Cold Days
Page 26

 Jim Butcher

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I approached the car warily, leaned across the chains, and rapped on the driver's-side window.
Nothing happened. The windows were tinted a little, enough to make the dark interior invisible on the well-lit street. I couldn't see anyone inside. I opened the door.
"Three cheers, boys!" piped a tiny cartoon-character voice. "Hip, hip!"
"Hip!" shrilled maybe a dozen more tiny voices.
"Hip, hip!"
"Hip, hip!"
"Hip!" That was followed by a heartfelt chorus of "Yay!"
Sitting in the driver's seat of the hearse were a dozen tiny humanoids. Their leader, the largest of them, was maybe eighteen inches tall. He looked like an extremely athletic youth, drawn down to scale. He was dressed in armor made from castoff bits of garbage and refuse. His breastplate had been made from a section of aluminum can, a white one bearing a Coca-Cola logo. The shield on his left arm was made from the same material, this one sporting Coke's seasonal Christmas polar bears. Part of a plastic toothpaste travel container had been fixed to his belt, and what looked like a serrated butter knife was thrust into it, its handle wrapped in layers of duct tape and string. His hair was violet, a few shades of blue darker than the lavender I remembered, silky, and nearly weightless, drifting around his head like dandelion down. Wings like a dragonfly's hung from his back like an iridescent cloak.
He was standing atop a formation of smaller sprites stacked up in a miniature human pyramid, and his hands rested on the wheel. Several weary-looking little wee folk were leaning against the gearshift, and several more were on the floor, holding the brake down in a dog pile of tiny bodies. They were all dressed in similar outfits of repurposed garbage.
The leader gave me a sharp salute, beaming. "Major General Toot-toot of the Sir Za Winter Lord Knight's Guard reporting for duty! It is good to see you, my lord!" His wings buzzed and he fluttered out of the hearse to hover in front of my face, spinning in circles. "Look, look! I got new gear!"
"We're all Winter and stuff!" piped up one of the smaller members of the guard. He brandished his shield, which was made out of a section of plastic that had come from a solid-stick deodorant container, bearing the words "Winter Clean."
"Go, Winter!" shouted Toot, thrusting a fist into the air.
"Go, pizza!" echoed the others.
Toot spun around and scowled at them. "No, no, no! We practiced this!"
"GO, PIZZA!" they bellowed, louder and more in unison.
Toot-toot sighed and shook his head. "This is why you're all kernels and I'm a major general. 'Cause you got corn silk in your ears."
Toot and company were kind of my minions. I'd gotten along well with the Little Folk over the years, mostly by virtue of bribing them with pizza. A fewsnitches and stool pigeons had developed into a band of cute little moochers, and then into an army-and at some point after that, Toot had somehow gotten the idea to make them into a real army. And they tried-they honestly did-but it's tough to form a disciplined military when most of the guys in it have an attention span about twenty seconds long. Discipline is boring.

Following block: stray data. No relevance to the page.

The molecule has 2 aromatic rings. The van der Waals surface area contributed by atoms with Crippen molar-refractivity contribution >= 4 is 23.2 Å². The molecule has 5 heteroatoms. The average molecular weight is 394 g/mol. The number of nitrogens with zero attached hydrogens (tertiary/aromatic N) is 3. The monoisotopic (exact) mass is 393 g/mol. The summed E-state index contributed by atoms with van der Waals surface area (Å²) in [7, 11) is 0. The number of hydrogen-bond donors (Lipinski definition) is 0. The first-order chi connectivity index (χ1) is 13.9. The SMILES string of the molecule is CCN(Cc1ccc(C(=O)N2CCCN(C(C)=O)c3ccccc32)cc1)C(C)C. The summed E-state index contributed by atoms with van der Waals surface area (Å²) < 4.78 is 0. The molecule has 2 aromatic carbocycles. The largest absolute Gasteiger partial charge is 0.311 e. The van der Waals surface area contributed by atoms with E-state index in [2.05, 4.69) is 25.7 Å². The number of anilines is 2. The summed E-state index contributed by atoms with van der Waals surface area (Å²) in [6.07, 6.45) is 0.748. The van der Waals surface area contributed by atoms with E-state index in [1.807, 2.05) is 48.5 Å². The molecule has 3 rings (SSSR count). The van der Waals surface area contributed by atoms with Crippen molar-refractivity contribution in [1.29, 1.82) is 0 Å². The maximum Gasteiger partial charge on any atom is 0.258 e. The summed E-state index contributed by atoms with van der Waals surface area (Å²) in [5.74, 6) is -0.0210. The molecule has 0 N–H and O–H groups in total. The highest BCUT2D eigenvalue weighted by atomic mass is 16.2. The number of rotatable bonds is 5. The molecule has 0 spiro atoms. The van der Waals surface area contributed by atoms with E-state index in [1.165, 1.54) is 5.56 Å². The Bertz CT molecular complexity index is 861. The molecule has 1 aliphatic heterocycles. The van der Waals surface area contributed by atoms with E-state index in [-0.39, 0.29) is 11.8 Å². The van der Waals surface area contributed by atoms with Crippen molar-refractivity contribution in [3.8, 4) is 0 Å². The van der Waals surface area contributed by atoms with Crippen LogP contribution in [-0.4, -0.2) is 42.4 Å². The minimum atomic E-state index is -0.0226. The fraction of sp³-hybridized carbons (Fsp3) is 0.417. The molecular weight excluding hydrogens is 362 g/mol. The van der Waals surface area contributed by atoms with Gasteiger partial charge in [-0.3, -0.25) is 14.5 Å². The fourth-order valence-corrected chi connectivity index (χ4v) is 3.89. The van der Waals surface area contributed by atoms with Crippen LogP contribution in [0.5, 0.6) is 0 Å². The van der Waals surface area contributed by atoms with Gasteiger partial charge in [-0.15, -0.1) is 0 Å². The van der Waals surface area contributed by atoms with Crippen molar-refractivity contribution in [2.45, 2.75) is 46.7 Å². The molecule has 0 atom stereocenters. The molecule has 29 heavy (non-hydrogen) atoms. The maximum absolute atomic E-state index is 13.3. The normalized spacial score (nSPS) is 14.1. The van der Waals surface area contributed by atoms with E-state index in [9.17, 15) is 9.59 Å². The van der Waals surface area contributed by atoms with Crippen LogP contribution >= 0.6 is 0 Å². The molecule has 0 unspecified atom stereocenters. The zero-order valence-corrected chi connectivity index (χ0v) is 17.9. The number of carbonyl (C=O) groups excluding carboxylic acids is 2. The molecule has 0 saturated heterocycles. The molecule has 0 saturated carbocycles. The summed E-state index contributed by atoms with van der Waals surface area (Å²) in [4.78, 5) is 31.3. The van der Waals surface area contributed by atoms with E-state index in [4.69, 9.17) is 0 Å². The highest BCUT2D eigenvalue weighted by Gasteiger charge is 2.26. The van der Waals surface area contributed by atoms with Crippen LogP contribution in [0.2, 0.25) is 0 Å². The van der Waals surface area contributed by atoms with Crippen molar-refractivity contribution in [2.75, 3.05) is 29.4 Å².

"Guys, guys," I said. "Break it up and shove over. I'm in a hurry."
The wee folk complied at once, all of them scrambling into the passenger seat or over into the rear compartment. I got in as quickly as I could and shut the door behind me.
I buckled in and pulled out into the sparse traffic. The big Caddy moved out with a satisfied rumble and way more power than I was used to in an automobile. My last car had been a vintage VW Bug with an engine about the size of a deck of cards.
"Toot," I said, "have you grown?"
"Yes," Toot said, disgusted. "Even though I stand around with weights on my head for, like, twenty whole minutes every day. I even got laundered. Twice! And nothing!"
"I think you look dashing," I said.
He settled down at the center of the dashboard, his legs hanging off and kicking idly. "Thank you, my lord!"
"So the pizza came on schedule while I was, uh, away?"
"Yes, my lord! The Lady Leanansidhe provided it in your stead!" Toot lowered his voice and talked from between clenched teeth. "If she hadn't, these knuckleheads would have deserted!"
"Well, we do have a deal," I said. "That's what a deal means, right?"
"Right," Toot said firmly. "We trust you, Harry. You're barely like a human at all!"
I knew he meant it as a compliment, but something chilly slithered down my back at the statement. My faerie godmother, the Leanansidhe, had covered my obligations at home while I was gone? Man, that could get complicated. Among the Sidhe, favors are hard currency.
But I was glad to see Toot and his gang. They were damned handy, and could be far more dangerous and capable than most, even in the supernatural world, I realized.
"I never doubted you or the guard for a second, Major General."
Which was true: I had no doubt at all that as long as the pizza kept flowing, I'd have their absolute loyalty.
Toot beamed at the compliment, and his body pulsed with a gentle aura of cool blue light. "How can the guard serve you, my lord?"
They'd started off the evening nearly crashing the car, but it was impressive they'd managed it at all. "I'm on a case," I said seriously. "I'll need someone to watch my back."
"Lean forward a little, my lord," Toot said instantly, and shouted, "Hey, Kernel Purpleweed! Come watch the Za Winter Lord Knight's back!"